(120)
and
$$\begin{aligned} \delta \Pi ^{\theta }_{\text {ext}}({\delta {\theta }})= & {} \sum _{s=1}^{N_{s}}\left\{ \int _{\Omega _{n}^{(s)}}\delta \theta ^{(s)}{\hat{R}}^{(s)}\;d\Omega \right. \nonumber \\&\left. + \int _{\Gamma _{n}^{(s)}}\delta \theta ^{(s)}\left[ -D^{(s)}\right] \;d\Gamma \right\} , \end{aligned}$$
(121)
where \({\hat{R}}^{(s)}\) and \(D^{(s)}\) stand for the heat sources and the outward normal heat flux term applied at the interface \(\Gamma _n\)
The work performed at the interface by the Lagrange multipliers \(\lambda _{\theta }\) reads
$$\begin{aligned} \delta \Pi ^{\theta }_{\text {I}}({{\lambda }_{\theta },\delta \theta })=\int _{D_{n}}\lambda _{\theta }\delta g_{\theta }(\theta ^{\text {D}})\;\textit{dD}, \end{aligned}$$
(122)
where \(\delta g_{\theta }\) denotes the thermal gap variations.

Remark 4.1

The identification of the temperature Lagrange multipliers \({{\lambda }}_{\theta }\) stem from the variational statement corresponding to the weak form of the governing equations in (114). The expression in (122) concerning the interface work \(\delta \Pi ^{\theta }_{\text {I}}\) developed by the temperature Lagrange multipliers can be further elaborated as:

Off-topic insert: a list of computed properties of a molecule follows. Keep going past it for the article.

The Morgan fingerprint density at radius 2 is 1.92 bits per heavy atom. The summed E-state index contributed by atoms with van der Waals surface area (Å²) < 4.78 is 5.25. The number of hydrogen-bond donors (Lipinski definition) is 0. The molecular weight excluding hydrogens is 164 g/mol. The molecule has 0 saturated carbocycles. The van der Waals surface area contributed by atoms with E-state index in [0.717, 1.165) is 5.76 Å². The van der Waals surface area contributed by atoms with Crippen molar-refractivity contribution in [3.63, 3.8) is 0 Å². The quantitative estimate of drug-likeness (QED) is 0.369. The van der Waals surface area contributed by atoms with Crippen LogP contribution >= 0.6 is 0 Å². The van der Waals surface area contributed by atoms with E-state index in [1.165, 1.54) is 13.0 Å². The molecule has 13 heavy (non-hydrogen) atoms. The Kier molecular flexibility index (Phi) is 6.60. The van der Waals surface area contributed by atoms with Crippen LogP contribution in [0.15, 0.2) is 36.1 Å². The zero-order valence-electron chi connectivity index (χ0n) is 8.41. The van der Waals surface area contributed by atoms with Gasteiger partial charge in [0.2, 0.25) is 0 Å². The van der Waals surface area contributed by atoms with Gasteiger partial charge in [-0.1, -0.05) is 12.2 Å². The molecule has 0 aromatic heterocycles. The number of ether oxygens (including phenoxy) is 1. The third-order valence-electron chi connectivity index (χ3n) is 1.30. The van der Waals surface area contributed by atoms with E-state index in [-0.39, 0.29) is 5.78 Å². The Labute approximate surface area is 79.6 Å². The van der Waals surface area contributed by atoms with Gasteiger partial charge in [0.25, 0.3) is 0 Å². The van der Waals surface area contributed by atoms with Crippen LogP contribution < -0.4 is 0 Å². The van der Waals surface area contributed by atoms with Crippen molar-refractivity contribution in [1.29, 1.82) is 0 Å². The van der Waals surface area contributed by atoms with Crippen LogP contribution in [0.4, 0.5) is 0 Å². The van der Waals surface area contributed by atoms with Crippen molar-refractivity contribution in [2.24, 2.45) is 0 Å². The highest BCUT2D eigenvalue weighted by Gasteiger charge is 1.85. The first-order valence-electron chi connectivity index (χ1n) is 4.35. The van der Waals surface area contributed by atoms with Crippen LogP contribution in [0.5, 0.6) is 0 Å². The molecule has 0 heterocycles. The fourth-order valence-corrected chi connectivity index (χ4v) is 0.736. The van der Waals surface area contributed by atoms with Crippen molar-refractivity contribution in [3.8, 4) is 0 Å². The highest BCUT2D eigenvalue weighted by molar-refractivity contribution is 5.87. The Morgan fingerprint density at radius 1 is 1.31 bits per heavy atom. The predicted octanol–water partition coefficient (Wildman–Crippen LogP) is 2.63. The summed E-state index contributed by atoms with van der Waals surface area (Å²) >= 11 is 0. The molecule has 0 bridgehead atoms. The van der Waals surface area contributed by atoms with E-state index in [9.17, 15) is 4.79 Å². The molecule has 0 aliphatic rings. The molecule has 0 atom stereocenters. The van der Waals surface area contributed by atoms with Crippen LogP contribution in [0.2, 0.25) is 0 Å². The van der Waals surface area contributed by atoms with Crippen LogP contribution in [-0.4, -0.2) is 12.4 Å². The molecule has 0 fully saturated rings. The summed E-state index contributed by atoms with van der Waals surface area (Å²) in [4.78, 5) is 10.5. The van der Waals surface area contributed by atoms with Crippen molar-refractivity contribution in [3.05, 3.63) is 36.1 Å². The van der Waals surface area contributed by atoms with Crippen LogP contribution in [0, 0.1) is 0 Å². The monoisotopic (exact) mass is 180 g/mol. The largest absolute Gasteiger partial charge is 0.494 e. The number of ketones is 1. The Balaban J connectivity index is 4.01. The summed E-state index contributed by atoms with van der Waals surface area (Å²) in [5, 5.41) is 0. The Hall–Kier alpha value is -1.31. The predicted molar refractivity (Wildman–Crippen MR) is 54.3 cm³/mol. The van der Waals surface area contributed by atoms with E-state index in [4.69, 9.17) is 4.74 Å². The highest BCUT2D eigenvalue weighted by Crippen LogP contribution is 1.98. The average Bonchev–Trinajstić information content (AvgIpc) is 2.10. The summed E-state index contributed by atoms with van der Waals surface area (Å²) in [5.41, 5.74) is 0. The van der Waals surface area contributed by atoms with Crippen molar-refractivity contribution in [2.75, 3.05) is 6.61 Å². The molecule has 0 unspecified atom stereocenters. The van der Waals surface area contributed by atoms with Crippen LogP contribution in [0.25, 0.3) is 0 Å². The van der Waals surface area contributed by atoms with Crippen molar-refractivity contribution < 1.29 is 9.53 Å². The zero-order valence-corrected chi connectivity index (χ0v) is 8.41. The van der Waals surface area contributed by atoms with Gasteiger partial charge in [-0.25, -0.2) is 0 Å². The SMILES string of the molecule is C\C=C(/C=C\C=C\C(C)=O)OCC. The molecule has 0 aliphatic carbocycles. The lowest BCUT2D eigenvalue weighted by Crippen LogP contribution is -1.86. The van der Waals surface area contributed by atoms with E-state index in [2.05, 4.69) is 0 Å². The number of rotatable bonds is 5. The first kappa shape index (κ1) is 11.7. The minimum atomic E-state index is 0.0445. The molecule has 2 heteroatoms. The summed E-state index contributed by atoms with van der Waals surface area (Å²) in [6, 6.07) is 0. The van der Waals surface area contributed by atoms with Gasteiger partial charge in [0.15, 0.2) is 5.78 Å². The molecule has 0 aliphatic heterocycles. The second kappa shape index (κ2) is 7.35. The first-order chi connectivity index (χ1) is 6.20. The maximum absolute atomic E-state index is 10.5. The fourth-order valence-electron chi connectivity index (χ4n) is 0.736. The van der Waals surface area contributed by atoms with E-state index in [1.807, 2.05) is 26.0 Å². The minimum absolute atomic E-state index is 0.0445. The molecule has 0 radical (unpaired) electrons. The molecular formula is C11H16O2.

$$\begin{aligned} \delta \Pi ^{\theta }_{\text {I}}({{\lambda }}_{\theta },\delta \theta )&=\int _{D_{n}}{{\lambda }}_{\theta } \delta {g}_{\theta } ^{\text {D}}\;\textit{dD}=\int _{D_{n}}{{\lambda }}_{\theta } \frac{\partial }{\partial {N}}\left( {\delta \theta ^{\text {D}}} \right) \;\textit{dD} \nonumber \\&=\int _{\partial D_{n}}\delta \theta ^{\text {D}}\lambda _{\theta } \;\textit{dD}-\int _{D_{n}}\delta \theta ^{\text {D}} \frac{\partial \lambda _{\theta } }{\partial {{N}}} \;\textit{dD}\nonumber \\ {}&=\int _{\partial D_{n}}\delta \theta ^{\text {D}} \lambda _{\theta } \;\textit{dD}, \end{aligned}$$
(123)
where integration by parts is employed considering the expression of the temperature gap in (92) and the constant character of the temperature Lagrange multipliers \({{\lambda }}_{\theta }\). In the limit where \(h^{(q)}\) tends to zero, the expression in (123) can be written as
$$\begin{aligned} \delta \Pi ^{\theta }_{\text {I}}({{\lambda }}_{\theta } ,\delta \theta )=\lim _{h^{(q)}\rightarrow 0} \int _{\partial D_{n}}\delta \theta ^{\text {D}} \lambda _{\theta } \;\textit{dD} = \int _{\Gamma _{\text {I}}}\delta \theta \lambda _{\theta } \;d\Gamma . \end{aligned}$$